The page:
Professor Anne Soutar Obituary

 3 December 2020   Institute News

By David Carling

It is with great sadness that we learnt of the death of our former colleague, Professor Anne Soutar, who died peacefully at her home in the Derbyshire Peak District on Monday 23 November following a cardiac arrest. Anne was 74, and had recently been diagnosed with pancreatic cancer.

Anne started her scientific career in Biochemistry at the University of Leeds (PhD in 1972). She moved to the University of Leicester for post-doctoral research, with Professor Sir Hans Kornberg, on glucose metabolism in E. coli. During this time she met her husband to be, Professor Malcolm Parker. Her (life-long) interest in lipids started when she began working with Louis Smith at Baylor College of Medicine, in Houston, on the re-modelling of lipoproteins in plasma. Anne returned to the UK in 1975 and joined the MRC Lipid Metabolism Unit, directed by Nick Myant at Hammersmith Hospital. Here, Anne worked with Gil Thompson on the metabolism of lipoproteins in vivo. This began her long-term interest in patients who have inherited high concentrations of cholesterol in their plasma (familial hypercholesterolaemia, or FH), which Anne was able to attribute to a defect in the clearance of low-density lipoproteins (LDL) from the circulation.

On Nick Myant’s retirement in 1983, Anne stayed at Hammersmith as co-director of the MRC Lipoprotein Team within the Department of Medicine, Royal Postgraduate Medical School. Together with Brian Knight, Anne began to study the metabolism of lipoproteins in cultured cells from patients with FH.

Using fibroblasts and monocyte-derived macrophages, they were able to investigate the regulation of cholesterol metabolism and in particular the receptor-mediated uptake of LDL. An important aspect of this work was the generation of monoclonal antibodies to the human LDL receptor, which enabled them to investigate abnormalities in the synthesis and degradation of the receptors.

It soon became clear that this methodology was limited, but Anne was adept at adopting rapidly emerging molecular biology techniques and was a pioneer in the use of PCR to identify genetic defects responsible for human disease. As well as studying the LDL receptor, Anne also collaborated with Mark Pepys to identify mutations in the apolipoprotein A gene responsible for the production of the abnormal protein that aggregates in tissues to produce a particular form of amyloid.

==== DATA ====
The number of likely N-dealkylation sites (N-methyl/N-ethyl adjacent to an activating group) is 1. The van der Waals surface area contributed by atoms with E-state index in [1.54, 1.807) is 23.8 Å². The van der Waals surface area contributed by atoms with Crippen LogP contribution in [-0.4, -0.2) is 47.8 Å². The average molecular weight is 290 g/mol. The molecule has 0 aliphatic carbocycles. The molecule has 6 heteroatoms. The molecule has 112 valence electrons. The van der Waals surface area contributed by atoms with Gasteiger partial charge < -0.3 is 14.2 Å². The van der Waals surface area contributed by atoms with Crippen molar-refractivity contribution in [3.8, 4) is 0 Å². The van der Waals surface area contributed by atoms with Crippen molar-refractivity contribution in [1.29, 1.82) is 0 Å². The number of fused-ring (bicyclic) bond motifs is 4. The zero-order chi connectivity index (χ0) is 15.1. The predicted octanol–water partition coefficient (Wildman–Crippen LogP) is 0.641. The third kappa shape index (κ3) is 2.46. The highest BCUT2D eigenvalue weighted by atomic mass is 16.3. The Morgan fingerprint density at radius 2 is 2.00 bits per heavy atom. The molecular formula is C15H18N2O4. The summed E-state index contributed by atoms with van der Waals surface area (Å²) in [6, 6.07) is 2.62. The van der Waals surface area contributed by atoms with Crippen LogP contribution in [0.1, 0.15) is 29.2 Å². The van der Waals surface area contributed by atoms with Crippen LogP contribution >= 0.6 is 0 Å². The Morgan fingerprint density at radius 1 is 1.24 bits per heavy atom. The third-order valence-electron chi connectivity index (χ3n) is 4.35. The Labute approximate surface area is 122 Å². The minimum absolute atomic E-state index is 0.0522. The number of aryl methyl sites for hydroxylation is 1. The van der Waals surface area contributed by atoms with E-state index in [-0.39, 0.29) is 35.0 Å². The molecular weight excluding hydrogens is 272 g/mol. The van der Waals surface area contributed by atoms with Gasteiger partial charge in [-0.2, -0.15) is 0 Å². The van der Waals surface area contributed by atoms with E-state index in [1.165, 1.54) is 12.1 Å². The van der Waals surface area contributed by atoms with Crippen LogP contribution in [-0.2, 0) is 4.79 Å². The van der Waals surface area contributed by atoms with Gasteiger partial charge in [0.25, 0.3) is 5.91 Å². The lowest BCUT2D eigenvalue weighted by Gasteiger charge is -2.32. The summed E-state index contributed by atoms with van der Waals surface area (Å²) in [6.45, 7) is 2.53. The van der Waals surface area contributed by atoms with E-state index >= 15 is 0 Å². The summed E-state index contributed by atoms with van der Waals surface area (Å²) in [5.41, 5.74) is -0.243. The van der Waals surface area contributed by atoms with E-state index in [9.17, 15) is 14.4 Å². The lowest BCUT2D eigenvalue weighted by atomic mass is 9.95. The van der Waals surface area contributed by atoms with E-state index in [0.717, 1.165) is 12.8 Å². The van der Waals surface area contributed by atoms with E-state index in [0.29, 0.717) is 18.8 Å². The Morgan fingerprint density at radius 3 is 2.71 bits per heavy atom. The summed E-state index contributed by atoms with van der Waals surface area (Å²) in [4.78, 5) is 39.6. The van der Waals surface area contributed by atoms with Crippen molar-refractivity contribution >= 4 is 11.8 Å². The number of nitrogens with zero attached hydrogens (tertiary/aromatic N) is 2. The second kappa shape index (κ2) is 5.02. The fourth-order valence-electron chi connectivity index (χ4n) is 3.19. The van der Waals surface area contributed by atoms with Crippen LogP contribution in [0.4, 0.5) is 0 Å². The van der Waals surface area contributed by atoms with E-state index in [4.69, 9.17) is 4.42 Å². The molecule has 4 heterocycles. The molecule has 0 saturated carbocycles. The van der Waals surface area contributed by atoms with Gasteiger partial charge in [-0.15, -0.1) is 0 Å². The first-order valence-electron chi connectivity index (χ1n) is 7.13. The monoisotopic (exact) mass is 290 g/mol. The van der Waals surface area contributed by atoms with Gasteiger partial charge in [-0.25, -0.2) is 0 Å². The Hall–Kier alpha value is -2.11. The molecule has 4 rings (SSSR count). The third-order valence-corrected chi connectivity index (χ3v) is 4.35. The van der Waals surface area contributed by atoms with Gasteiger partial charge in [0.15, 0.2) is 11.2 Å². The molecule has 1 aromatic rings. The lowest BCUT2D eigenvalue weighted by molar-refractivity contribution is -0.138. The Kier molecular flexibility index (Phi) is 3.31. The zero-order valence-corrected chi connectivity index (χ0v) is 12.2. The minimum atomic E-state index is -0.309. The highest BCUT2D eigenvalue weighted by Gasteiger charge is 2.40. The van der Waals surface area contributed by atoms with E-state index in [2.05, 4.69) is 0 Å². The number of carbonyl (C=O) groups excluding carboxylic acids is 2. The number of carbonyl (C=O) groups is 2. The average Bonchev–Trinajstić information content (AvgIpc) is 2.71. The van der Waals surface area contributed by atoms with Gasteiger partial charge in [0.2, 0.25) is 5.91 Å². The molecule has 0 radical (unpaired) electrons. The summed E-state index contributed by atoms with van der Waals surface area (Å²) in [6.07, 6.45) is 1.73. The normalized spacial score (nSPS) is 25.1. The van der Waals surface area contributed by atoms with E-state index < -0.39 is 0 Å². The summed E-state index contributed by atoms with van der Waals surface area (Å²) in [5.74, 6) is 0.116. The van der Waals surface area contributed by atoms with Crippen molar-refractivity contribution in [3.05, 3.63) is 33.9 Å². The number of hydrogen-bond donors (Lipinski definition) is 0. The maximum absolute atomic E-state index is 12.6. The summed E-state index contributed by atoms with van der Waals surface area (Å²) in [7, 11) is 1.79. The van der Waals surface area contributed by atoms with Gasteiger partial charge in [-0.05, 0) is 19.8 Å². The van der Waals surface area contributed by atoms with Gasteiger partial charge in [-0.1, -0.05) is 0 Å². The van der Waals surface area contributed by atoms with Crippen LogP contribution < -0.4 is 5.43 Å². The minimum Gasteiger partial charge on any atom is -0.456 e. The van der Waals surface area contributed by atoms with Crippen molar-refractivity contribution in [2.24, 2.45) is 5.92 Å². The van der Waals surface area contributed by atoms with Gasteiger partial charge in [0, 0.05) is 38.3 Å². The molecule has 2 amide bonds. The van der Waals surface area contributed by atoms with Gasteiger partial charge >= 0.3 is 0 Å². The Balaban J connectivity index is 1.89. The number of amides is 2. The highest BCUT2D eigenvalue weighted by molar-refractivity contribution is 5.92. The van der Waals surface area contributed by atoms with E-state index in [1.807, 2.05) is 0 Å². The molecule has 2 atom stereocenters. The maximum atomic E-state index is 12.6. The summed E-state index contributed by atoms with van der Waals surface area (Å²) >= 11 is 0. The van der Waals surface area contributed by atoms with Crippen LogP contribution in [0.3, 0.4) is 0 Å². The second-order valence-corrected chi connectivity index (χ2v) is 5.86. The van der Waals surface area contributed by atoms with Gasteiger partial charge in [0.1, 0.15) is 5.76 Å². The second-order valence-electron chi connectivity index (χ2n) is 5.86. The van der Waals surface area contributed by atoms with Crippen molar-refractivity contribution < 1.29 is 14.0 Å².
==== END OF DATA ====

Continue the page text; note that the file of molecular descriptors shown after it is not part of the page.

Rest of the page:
In 1999, the MRC Lipoprotein Team was incorporated into the newly-formed MRC Clinical Sciences Centre (renamed the London Institute of Medical Sciences in 2017) and Anne became joint Group Head of the Lipoprotein Group.

Over the years, Anne identified numerous mutations in the LDL receptor gene and its promoter which, when combined with metabolic studies, provided great insight into the working of this vitally important receptor. Towards the end of her career, Anne concentrated on the cellular mechanisms by which the LDL receptor is internalised, recycled and degraded. During this period, Anne identified a number of genes encoding proteins involved in LDL-receptor trafficking and degradation, including LDLRAP1 (encoding autosomal recessive hypercholesterolaemia, ARH) and PCSK9 (encoding a proprotein convertase-like protein).

In addition to her contribution as a scientist, Anne played a significant role in the development and well-being of the CSC and was the Institute’s Director of Postgraduate Studies until her retirement in 2011. Anne was an excellent choice for Director of Postgraduate Studies because not only was she an exceptional role model, but she was also able to gain the respect and trust of all of the students. On a personal level, Anne was a tremendous colleague and friend: fair, honest and caring, but not afraid to say things as she saw them. There was never a problem, small or large, that Anne would not commit to help resolve. After retiring, Anne and Malcolm moved to the Peak District where they renovated an old cottage with a large garden. They enjoyed long walks together in the countryside, and Anne could spend time growing flowers, fruit and vegetables. Anne is survived by her husband, Malcolm, two sons, Jack and Harry, and two grandchildren, Sylvia and Marina.

Messages can be sent to: Malcolm Parker ()